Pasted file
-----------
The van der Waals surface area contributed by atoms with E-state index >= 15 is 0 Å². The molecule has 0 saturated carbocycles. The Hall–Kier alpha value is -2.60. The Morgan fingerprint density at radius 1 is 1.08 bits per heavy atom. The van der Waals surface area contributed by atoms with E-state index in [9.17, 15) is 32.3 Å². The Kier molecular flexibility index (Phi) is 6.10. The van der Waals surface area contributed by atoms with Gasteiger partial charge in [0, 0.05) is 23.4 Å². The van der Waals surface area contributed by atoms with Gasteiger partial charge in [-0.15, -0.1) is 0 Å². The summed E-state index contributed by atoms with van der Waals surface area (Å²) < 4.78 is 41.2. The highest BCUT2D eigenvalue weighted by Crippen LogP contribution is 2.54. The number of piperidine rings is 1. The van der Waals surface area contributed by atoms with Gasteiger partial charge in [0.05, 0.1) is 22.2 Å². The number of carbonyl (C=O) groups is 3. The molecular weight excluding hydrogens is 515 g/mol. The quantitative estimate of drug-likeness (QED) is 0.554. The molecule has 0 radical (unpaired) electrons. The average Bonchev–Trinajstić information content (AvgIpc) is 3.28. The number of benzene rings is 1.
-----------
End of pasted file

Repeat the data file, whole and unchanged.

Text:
The van der Waals surface area contributed by atoms with E-state index >= 15 is 0 Å². The molecule has 0 saturated carbocycles. The Hall–Kier alpha value is -2.60. The Morgan fingerprint density at radius 1 is 1.08 bits per heavy atom. The van der Waals surface area contributed by atoms with E-state index in [9.17, 15) is 32.3 Å². The Kier molecular flexibility index (Phi) is 6.10. The van der Waals surface area contributed by atoms with Gasteiger partial charge in [0, 0.05) is 23.4 Å². The van der Waals surface area contributed by atoms with Gasteiger partial charge in [-0.15, -0.1) is 0 Å². The summed E-state index contributed by atoms with van der Waals surface area (Å²) < 4.78 is 41.2. The highest BCUT2D eigenvalue weighted by Crippen LogP contribution is 2.54. The number of piperidine rings is 1. The van der Waals surface area contributed by atoms with Gasteiger partial charge in [0.05, 0.1) is 22.2 Å². The number of carbonyl (C=O) groups is 3. The molecular weight excluding hydrogens is 515 g/mol. The quantitative estimate of drug-likeness (QED) is 0.554. The molecule has 0 radical (unpaired) electrons. The average Bonchev–Trinajstić information content (AvgIpc) is 3.28. The number of benzene rings is 1.